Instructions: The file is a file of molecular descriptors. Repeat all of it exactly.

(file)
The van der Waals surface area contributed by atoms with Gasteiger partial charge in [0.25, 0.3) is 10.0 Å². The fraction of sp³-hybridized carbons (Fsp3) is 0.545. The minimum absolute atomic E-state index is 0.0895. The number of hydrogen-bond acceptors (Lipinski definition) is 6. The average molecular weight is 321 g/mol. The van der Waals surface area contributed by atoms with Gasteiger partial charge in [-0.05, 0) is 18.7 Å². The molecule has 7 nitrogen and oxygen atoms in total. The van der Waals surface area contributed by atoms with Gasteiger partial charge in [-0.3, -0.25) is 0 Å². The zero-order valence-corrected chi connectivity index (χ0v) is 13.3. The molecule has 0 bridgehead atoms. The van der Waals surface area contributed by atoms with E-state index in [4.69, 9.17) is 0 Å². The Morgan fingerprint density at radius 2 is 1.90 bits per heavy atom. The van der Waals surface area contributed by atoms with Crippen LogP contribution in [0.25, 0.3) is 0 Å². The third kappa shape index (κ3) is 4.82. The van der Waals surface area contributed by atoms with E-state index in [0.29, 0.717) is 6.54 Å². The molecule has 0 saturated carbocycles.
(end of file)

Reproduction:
The van der Waals surface area contributed by atoms with Gasteiger partial charge in [0.25, 0.3) is 10.0 Å². The fraction of sp³-hybridized carbons (Fsp3) is 0.545. The minimum absolute atomic E-state index is 0.0895. The number of hydrogen-bond acceptors (Lipinski definition) is 6. The average molecular weight is 321 g/mol. The van der Waals surface area contributed by atoms with Gasteiger partial charge in [-0.05, 0) is 18.7 Å². The molecule has 7 nitrogen and oxygen atoms in total. The van der Waals surface area contributed by atoms with Gasteiger partial charge in [-0.3, -0.25) is 0 Å². The zero-order valence-corrected chi connectivity index (χ0v) is 13.3. The molecule has 0 bridgehead atoms. The van der Waals surface area contributed by atoms with E-state index in [4.69, 9.17) is 0 Å². The Morgan fingerprint density at radius 2 is 1.90 bits per heavy atom. The van der Waals surface area contributed by atoms with Crippen LogP contribution in [0.25, 0.3) is 0 Å². The third kappa shape index (κ3) is 4.82. The van der Waals surface area contributed by atoms with E-state index in [0.29, 0.717) is 6.54 Å². The molecule has 0 saturated carbocycles.